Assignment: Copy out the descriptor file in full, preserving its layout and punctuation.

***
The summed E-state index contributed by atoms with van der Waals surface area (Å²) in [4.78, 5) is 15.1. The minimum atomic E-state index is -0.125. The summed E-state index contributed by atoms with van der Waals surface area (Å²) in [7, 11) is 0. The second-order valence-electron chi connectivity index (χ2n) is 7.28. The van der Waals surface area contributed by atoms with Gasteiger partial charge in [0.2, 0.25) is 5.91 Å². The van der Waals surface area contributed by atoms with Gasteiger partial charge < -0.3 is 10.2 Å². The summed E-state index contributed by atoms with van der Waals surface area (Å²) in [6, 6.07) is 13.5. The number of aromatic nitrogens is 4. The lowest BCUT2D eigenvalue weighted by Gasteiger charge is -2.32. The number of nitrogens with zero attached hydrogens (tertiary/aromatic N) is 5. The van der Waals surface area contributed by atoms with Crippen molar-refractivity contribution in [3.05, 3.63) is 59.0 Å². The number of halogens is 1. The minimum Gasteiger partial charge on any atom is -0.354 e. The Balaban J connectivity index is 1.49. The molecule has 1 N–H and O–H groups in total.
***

The summed E-state index contributed by atoms with van der Waals surface area (Å²) in [4.78, 5) is 15.1. The minimum atomic E-state index is -0.125. The summed E-state index contributed by atoms with van der Waals surface area (Å²) in [7, 11) is 0. The second-order valence-electron chi connectivity index (χ2n) is 7.28. The van der Waals surface area contributed by atoms with Gasteiger partial charge in [0.2, 0.25) is 5.91 Å². The van der Waals surface area contributed by atoms with Gasteiger partial charge < -0.3 is 10.2 Å². The summed E-state index contributed by atoms with van der Waals surface area (Å²) in [6, 6.07) is 13.5. The number of aromatic nitrogens is 4. The lowest BCUT2D eigenvalue weighted by Gasteiger charge is -2.32. The number of nitrogens with zero attached hydrogens (tertiary/aromatic N) is 5. The van der Waals surface area contributed by atoms with Crippen molar-refractivity contribution in [3.05, 3.63) is 59.0 Å². The number of halogens is 1. The minimum Gasteiger partial charge on any atom is -0.354 e. The Balaban J connectivity index is 1.49. The molecule has 1 N–H and O–H groups in total.